Our shared vision for mental health services for children and youth
Over the past two years, as President and CEO of SickKids and of The Hincks-Dellcrest Centre, we have had the honour and privilege of creating a shared vision for mental health services for children and youth, bridging the hospital and community. It has been a significant journey for our two organizations, with advice, input and direction from patients, families, government and partner organizations every step of the way.
This shared vision will truly begin to be implemented on February 1, 2017 with the planned historic integration of our two organizations.
Responsibility for the integrated program will fall under our Brain and Mental Health Program. Our pairing of the terms “brain” and “mental health” points to the importance we hold in bridging biological, environmental, and psychological approaches to care.
We believe that our shared vision flows naturally from our thinking about mental and physical illness. On this, Bell Let’s Talk Day, which has fostered a national conversation about the importance of talking openly about mental health, we would like to offer some observations on some of the gaps in the current systems for mental health that we see. We would like to unpack our current thinking about physical illness and mental illness, and suggest that we need to think and interact differently. We hope these observations will resonate with some of our families struggling with mental illness who have been caught between different systems, different practices and societal judgment and have often been left to navigate these on their own.
Over time, in mental health, we’ve developed – and sometimes abandoned – models to think about illness as well as healthy development. We use these models to organize our thinking about diagnosis, treatment, and prognosis. And the model we use at any point in time, also drives the thinking about things like the way we organize our systems of care. When it comes to the brain, particularly a child’s brain, it’s easy to see that we’ve organized our thinking and built our systems with at least two different models in mind.
We have a part of the mental health world organized by a biological model of disease that is closely tied to traditional models of medicine addressed by doctors, nurses and hospitals. In this model we test blood and genes for biological markers; prescribe medicines; and look at the brain architecture. This approach is not infrequently set in the controlled environment of hospitals.
We have another part that’s organized around thinking about a child’s mental state and is built to examine, understand and change the factors that influence our experiences, our feelings, and our thoughts. It is organized around understanding and optimizing function in a child’s natural environment rather than the more controlled setting of the hospital.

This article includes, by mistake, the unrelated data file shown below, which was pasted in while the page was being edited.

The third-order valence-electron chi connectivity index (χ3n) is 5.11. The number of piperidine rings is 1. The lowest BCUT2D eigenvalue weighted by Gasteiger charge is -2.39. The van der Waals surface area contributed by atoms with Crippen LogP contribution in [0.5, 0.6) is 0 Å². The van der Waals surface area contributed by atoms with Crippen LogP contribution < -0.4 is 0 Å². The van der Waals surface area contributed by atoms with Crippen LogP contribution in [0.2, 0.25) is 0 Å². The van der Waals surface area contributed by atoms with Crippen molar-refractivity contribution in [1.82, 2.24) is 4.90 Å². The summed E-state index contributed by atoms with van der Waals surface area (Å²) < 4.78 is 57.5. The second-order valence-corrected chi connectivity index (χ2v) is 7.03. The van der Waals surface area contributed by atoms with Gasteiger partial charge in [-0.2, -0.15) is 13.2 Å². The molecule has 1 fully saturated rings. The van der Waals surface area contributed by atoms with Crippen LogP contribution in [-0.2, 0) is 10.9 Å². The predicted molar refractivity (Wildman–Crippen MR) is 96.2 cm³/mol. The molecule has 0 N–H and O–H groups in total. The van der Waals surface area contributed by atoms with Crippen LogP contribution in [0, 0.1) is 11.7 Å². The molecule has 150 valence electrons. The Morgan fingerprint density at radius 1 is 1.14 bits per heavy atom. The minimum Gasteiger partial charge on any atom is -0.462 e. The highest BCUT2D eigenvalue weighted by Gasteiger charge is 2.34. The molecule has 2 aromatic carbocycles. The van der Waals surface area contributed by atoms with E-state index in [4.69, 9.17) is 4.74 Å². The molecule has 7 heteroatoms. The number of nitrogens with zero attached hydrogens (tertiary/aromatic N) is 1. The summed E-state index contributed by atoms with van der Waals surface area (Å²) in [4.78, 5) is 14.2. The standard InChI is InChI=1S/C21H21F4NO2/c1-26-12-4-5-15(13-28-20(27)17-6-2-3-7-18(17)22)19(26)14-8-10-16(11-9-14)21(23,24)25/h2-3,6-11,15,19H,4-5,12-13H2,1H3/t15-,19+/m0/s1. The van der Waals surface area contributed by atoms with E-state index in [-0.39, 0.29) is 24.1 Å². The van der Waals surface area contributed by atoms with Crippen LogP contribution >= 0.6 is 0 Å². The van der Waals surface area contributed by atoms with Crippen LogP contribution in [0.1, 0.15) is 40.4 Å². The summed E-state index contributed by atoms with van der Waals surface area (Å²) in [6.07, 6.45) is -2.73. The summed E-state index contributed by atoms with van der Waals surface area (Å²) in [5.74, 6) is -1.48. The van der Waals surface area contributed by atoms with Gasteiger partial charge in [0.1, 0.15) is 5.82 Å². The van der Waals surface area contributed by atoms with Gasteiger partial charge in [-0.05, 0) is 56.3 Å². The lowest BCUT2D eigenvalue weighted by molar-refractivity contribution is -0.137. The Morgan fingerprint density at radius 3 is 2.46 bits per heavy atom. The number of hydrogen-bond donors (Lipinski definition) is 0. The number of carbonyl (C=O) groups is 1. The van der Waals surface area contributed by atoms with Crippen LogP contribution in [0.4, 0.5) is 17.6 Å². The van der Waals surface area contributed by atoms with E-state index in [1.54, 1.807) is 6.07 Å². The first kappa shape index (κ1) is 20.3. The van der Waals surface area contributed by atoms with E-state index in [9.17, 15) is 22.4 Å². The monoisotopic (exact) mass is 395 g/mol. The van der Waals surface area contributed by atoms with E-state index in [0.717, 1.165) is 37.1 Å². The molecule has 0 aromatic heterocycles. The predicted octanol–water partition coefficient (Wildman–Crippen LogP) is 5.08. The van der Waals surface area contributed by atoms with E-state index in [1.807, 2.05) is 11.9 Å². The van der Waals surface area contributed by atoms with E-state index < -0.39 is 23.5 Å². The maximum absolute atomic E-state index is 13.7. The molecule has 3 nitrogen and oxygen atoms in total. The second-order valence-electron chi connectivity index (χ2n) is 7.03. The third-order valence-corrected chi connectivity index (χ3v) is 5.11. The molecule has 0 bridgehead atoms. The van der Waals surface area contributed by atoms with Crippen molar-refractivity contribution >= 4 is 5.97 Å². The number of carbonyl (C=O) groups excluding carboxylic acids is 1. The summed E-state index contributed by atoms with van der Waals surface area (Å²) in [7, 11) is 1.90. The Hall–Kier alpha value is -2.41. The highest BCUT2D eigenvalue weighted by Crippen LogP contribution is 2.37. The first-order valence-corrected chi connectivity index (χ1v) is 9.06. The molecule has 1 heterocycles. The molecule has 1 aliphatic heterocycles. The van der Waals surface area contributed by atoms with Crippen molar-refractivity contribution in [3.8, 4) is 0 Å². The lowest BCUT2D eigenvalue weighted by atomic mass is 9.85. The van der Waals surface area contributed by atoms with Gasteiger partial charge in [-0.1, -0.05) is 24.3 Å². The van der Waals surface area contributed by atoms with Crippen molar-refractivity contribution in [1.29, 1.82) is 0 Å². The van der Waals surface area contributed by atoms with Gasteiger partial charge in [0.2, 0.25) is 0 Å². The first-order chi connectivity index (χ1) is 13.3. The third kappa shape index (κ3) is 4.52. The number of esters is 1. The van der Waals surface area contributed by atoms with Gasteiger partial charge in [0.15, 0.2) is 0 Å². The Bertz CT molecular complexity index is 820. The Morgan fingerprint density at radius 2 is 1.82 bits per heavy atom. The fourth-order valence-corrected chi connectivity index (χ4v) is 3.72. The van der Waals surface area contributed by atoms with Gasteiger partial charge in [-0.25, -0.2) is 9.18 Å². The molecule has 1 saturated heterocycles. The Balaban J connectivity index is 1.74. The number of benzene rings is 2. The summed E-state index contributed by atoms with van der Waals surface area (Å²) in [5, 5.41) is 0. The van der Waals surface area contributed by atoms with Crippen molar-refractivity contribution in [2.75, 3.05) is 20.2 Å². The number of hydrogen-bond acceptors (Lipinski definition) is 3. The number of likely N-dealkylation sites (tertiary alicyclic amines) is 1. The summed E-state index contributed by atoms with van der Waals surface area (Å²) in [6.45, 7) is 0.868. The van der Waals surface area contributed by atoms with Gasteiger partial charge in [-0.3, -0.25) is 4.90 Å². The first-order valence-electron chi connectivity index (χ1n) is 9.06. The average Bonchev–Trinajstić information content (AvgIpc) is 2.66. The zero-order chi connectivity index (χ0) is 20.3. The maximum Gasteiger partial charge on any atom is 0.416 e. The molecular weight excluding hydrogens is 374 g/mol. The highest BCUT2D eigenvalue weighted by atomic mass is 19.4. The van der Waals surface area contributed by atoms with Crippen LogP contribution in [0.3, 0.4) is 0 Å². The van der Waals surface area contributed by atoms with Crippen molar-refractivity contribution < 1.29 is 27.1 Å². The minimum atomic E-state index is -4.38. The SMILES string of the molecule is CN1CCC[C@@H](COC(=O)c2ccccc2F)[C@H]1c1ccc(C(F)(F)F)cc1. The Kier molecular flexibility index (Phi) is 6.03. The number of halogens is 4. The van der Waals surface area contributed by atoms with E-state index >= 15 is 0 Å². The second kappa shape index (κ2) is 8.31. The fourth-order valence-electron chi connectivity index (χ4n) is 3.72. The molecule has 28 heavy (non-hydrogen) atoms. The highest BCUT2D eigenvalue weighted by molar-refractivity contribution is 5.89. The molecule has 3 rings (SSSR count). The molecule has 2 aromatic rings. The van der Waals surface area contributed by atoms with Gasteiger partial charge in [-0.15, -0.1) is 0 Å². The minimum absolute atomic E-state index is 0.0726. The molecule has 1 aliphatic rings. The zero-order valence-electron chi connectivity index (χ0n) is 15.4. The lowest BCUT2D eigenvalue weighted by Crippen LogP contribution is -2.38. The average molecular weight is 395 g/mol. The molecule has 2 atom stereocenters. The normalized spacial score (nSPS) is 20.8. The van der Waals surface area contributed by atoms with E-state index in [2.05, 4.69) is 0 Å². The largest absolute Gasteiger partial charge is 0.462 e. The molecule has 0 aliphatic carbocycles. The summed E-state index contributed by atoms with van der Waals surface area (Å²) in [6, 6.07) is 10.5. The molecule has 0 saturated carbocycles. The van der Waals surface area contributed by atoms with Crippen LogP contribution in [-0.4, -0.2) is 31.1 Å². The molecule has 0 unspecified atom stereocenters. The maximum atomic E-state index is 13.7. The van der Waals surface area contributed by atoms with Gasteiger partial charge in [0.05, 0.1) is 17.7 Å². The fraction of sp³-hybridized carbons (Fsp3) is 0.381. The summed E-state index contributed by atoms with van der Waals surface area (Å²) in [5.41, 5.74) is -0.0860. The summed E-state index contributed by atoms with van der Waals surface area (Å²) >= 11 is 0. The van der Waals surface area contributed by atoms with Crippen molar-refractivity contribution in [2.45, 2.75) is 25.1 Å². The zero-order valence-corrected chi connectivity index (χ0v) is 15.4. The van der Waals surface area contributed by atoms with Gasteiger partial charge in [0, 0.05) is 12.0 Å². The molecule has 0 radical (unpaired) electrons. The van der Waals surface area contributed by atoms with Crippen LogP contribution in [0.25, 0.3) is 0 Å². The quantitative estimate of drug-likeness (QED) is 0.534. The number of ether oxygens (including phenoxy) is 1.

The two parts have different tools, different structures, different professionals and different governance.
We believe that both of these models have considerable merit on their own but that both are incomplete. The science of the brain shows clearly that there is a complex interplay between biology, environment, experience and individual mental health:
- We understand that experiences (social environment, relationships, opportunities) are powerful drivers of learning and development. They change brain function and even brain structure. However, we don’t know exactly why certain experiences lead to one pattern in one individual but not in another.
- We know that our genetic makeup plays an important role and we know that certain genes are more important than others in brain development and function. However, how certain genes or gene-gene interactions affect the brain are not fully understood.
- We also know that chemical exposure, in utero and subsequently, can have a big impact. Some of these exposures occur through our diets, others thorough recreational use/abuse, and still others occur through the medications we are prescribed. The effects can be very complex.
There are important interactions between all of these factors but we don’t really know how one factor modifies the impact of another. We do know, however, that we need to work in ways that embrace rather than divide the connections between our mental health and state, from the health and state of the rest of our bodies.
It is for this reason that it is critical to build systems that facilitate integrative thinking and that don’t leave it to parents to navigate the space between. That belief is what’s driving SickKids, a specialized children’s hospital, and The Hincks-Dellcrest Centre, a community based mental health centre, to integrate our strengths.
The goal of our integration is to significantly improve mental health services for children, youth and families, particularly those with complex needs. We plan to create streamlined access to the children’s mental health system, with a clear point of entry into care, defined care pathways and seamless transitions within and between in-hospital and community-based services.
We will continue to innovate in mental health research, education, training and evidence-based service provision under a shared governance and leadership structure, constantly making our model better through deliberate research and our systems better by translating to reliable practice.
By taking a more holistic view focused on all of the factors driving continuous development of brain functions and the manifestations of brain dysfunction in terms of mental illness, we will build integrative approaches that will draw from multiple perspectives and build on the strengths of the many interested, knowledgeable, and committed experts all working to solve the same problems with different tools.
We look forward to continuing our partnership with families and organizations across the hospital and community sectors on this next, momentous, step in our journey.